West Coast Report — 16th Edition: By John Gilbert

Jay Leno’s New Gearhead Show — Who’s The Weasels

The automobile industry finally did it, today’s new cars are as reliable as a brand-new toaster, and almost as stylish. Unfortunately for gearheads passionate for restoring and preservation, the new cars are also unserviceable and disposable as a new toaster. For most people that’s OK because as technologically advanced as our society has become, we’re living in an era where the general public has no concept of what tire pressure is, let alone oil pressure. Think I’m kidding, try pretending you’re Jay Leno, and get out on the street and interview a few folks. Come to think about it, wouldn’t it be cool if instead of asking college students how many states there are in the Union, or who’s the Vice President, Jay asked them car questions?

 — John Gilbert

Outlaw Rodder

Hot Rod to Hell — Lumen-escent

The little red roadster seen here sitting on Magazine Row barely visible between the palm trees is what I’ll be driving. Right at sunrise, come August 10, 2013 it’ll be Headlights, camera, action, for the Hot Rod to Hell. I’ll be leaving from the Donut Derelicts in Huntington Beach. It will be just one of many days where the track T is going to be running day and night with its headlights on. Kind of like motorcycle safety one might say. I’m not all that anxious to change the headlights that are on the car. The lights came off of Candy’s Uncle’s car (Google Hot Rod Girl Street Rodder) and that lends sentimentality plus Riz (Jim Rizzo Classic Trucks) did a real nice job of upgrading the bulbs to Halogen and installed trick internal T-sigs. But, this configuration is problematic.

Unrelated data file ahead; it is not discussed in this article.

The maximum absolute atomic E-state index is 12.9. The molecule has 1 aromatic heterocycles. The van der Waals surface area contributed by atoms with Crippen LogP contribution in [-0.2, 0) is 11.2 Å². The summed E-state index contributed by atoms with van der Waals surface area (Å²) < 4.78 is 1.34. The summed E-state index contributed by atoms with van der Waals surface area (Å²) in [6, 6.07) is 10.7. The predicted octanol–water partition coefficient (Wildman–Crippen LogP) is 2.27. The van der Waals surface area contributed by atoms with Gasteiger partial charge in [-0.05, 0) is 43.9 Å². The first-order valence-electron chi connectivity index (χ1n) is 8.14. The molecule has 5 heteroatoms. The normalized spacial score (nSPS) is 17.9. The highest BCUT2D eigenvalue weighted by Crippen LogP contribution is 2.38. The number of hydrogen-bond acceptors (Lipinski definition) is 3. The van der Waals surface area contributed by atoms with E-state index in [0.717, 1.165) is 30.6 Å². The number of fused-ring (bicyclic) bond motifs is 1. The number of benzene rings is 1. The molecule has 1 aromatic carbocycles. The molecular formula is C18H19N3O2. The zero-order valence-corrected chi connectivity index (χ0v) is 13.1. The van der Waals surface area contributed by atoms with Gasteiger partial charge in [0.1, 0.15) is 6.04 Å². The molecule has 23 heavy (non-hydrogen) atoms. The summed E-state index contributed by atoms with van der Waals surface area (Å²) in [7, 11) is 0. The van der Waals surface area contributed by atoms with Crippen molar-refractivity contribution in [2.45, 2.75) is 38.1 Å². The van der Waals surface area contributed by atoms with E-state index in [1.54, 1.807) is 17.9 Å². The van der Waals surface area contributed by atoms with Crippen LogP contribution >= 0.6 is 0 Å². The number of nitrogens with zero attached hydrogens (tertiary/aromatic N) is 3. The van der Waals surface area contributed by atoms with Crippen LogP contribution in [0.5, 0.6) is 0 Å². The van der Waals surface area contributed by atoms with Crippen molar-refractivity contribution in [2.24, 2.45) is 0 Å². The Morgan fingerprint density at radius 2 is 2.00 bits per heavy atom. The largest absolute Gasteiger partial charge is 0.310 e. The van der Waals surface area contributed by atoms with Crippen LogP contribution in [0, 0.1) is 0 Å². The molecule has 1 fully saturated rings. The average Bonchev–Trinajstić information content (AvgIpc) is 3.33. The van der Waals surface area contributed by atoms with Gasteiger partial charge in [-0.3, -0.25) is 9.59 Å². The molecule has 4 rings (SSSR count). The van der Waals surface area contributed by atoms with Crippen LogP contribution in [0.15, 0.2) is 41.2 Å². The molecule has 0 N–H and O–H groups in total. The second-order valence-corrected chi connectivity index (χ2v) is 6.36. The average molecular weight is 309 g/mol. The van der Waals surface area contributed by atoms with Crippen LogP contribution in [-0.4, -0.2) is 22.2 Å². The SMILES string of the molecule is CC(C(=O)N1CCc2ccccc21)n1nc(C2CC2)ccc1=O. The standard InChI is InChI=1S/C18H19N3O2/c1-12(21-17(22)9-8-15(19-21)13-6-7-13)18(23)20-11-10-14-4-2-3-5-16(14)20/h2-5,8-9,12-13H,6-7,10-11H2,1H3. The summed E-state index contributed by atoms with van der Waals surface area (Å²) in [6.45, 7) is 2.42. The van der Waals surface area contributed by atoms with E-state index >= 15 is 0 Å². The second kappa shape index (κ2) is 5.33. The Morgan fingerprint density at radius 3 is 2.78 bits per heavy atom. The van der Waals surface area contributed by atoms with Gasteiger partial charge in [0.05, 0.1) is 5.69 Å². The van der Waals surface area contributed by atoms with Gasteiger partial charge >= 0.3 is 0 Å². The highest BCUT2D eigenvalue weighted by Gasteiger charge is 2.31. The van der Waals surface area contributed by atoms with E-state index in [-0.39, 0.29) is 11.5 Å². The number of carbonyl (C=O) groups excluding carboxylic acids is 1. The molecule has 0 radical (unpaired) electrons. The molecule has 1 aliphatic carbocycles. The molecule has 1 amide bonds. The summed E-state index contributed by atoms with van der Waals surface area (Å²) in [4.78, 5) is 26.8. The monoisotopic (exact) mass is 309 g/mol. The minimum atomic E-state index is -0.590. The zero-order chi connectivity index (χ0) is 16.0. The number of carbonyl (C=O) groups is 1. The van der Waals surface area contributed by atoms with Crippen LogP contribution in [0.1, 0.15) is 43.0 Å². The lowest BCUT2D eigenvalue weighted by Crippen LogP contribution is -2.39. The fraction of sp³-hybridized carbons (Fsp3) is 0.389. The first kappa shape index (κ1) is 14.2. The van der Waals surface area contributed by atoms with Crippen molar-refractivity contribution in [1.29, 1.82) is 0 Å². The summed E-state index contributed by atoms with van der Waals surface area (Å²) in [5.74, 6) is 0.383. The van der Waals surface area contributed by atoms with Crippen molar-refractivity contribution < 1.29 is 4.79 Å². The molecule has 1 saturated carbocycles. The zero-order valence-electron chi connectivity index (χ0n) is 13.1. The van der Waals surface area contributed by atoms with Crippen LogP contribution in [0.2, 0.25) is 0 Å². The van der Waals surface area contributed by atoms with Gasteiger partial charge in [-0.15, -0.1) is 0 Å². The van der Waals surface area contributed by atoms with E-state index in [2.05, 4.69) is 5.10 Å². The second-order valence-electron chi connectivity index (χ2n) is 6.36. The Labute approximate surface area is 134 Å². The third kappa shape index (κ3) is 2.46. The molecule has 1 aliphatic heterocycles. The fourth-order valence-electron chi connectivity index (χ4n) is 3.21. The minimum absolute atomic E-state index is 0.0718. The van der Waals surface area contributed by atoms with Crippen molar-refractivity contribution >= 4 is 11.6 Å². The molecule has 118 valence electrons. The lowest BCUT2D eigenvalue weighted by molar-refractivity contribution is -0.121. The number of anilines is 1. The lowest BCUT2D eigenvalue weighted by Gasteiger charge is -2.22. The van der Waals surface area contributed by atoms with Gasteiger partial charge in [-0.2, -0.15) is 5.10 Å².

Historical fact confirms headlights that aren’t supported properly will tear things up, and ultimately fall off.  A case in point, take a look at the pedestal mount style headlights on a 1926 Ford Model T, and then look at a 1927 Ford Model T. Notice the addition of a support bar that runs across from one headlight to the other. The reason the support bar was added is because the ’26 headlights shook until they ripped the pedestal free from the fenders leaving big tears in the steel fenders. It’s not uncommon to find even the most stock ’26 Model T running a ’27 model headlight bar. I’m not a Model T expert by any means, so maybe later ‘26s came factory equipped. The only reason I’m familiar with any of this was I owned a mint condition ’26 T roadster with the pedestal style headlights. Evil me, all that stuff got tossed when I turned it into a hot-rod.

Years before I was ever a motor journalist, and freelanced for Street Rodder, I used to pick up a copy off the newsstand to see what the latest trends and products were. Fast-forward to now, interestingly I’ve learned Street Rodder is still the best place to discover what the latest and greatest products and trends are.

In my search for a pair of headlights that can be mounted directly to the upper shock mounts I checked out Headwinds website, looking for a pair of lights I’d spotted in the Headwinds ad in Street Rodder. After searching all over Headwinds website I discovered the grille-faced lights I wanted were a new release not yet posted. One might say the score is, Print 1, Internet 0.